(One of a series of weekday posts about the life of Winston S. Churchill.)
On October 5, 1929, Churchill, his brother, Jack, and their sons, Randolph and Johnny, left Chicago by overnight train for New York.
While in New York they stayed at the Plaza Hotel (yes, the Neil Simon “Plaza Suite” hotel). A few days after their arrival Randolph and Johnny sailed for England and their schools.
Winston and Jack did not leave New York until October 30. Thus, Churchill was in New York when the Great Crash occurred.
In a moment Martin Gilbert will recount some of what Churchill did between October 6 and October 24, the date generally agreed to be the one on which the Great Crash began.
[For some days Churchill worked ] on the many articles he was committed to write for newspapers and magazines in both Britain and the United States. He had contracted to write twenty-two magazine articles. “all involving heavy work on return,” he telegraphed to Clementine.In a footnote Gilbert reports Churchill earned for the twenty-two articles the equivalent in 2005 dollars of $3 million which he calculates as almost $160,000 per article.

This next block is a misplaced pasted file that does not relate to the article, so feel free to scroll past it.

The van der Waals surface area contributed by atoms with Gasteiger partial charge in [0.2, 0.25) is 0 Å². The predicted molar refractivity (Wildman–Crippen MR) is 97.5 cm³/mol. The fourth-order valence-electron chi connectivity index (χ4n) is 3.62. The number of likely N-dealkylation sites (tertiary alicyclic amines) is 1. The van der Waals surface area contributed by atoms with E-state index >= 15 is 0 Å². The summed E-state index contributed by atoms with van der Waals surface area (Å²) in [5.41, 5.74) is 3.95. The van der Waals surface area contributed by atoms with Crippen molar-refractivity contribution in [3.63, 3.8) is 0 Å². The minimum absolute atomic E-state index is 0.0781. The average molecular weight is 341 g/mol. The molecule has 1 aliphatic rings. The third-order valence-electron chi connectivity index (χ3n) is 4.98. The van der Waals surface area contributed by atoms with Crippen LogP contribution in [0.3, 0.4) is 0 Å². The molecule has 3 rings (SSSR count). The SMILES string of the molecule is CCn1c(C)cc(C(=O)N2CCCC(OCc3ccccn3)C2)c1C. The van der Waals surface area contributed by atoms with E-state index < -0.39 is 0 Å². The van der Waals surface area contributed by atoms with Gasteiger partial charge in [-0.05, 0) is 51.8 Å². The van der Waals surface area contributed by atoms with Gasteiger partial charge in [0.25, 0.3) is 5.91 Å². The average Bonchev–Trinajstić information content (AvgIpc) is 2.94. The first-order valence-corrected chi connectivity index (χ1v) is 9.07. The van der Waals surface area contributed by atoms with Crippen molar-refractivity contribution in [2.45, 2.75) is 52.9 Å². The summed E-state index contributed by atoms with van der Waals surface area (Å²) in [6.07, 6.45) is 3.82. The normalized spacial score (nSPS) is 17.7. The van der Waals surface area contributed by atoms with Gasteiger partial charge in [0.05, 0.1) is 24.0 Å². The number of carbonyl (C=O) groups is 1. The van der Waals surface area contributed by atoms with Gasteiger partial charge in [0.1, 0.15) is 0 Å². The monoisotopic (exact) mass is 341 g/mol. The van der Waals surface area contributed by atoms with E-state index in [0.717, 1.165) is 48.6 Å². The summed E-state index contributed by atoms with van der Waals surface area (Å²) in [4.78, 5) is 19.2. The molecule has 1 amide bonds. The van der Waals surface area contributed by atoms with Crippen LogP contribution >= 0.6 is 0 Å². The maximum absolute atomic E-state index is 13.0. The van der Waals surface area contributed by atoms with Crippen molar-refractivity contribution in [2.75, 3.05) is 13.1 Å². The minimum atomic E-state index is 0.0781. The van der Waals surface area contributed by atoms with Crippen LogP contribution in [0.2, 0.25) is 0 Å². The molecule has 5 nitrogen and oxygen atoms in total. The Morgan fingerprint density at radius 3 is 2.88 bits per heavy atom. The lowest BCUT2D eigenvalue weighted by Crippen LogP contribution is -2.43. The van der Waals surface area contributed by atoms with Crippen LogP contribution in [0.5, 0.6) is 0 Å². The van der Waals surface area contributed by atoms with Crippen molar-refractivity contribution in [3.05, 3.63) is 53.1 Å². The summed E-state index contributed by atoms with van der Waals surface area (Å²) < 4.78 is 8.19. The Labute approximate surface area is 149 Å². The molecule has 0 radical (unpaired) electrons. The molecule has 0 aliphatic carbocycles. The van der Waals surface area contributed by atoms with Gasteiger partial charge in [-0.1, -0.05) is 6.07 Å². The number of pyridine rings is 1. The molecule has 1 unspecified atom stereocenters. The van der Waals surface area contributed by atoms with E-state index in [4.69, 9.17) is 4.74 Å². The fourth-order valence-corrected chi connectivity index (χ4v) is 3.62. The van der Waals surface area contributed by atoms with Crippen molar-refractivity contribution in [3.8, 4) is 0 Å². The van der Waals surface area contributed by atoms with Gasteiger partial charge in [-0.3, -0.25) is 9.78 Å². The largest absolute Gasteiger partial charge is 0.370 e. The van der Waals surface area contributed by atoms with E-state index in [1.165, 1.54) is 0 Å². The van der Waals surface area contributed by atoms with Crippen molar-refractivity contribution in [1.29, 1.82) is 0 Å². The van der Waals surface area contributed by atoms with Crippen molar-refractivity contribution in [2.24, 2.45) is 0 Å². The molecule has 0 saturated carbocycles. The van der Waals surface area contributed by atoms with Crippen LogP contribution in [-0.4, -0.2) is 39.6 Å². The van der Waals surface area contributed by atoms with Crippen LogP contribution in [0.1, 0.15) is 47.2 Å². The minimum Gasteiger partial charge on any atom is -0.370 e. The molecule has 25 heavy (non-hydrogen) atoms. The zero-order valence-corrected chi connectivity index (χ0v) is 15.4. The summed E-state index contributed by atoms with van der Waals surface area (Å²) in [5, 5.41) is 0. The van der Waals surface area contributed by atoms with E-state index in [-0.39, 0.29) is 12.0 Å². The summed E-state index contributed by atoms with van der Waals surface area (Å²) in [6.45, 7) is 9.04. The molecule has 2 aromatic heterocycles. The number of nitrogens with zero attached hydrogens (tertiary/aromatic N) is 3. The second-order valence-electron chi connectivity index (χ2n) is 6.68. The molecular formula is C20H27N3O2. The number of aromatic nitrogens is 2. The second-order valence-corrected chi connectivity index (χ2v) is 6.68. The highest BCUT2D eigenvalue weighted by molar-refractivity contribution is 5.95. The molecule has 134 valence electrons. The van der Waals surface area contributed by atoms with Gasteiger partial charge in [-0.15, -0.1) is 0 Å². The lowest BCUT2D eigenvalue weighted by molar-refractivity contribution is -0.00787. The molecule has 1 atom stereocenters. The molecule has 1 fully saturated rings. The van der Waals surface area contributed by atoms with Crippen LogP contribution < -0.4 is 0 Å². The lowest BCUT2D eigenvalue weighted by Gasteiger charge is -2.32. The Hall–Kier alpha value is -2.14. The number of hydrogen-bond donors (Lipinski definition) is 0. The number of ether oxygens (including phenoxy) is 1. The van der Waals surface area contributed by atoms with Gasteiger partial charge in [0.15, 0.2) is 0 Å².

The work was indeed to be heavy, but his remuneration made him the highest-paid journalist of the day in either Britain or the United States, for these twenty-two articles were to earn him an astonishing 40,000 pounds.
Churchill also found time to visit Washington where he was invited to the White House and met President Herbert Hoover. Churchill also toured Civil War battlefields in Northern Virginia.
Tomorrow, we’ll read some of Churchill’s eyewitness account of New York at the time of the Crash.
Martin Gilbert, Churchill and America. (pgs. 119- 123)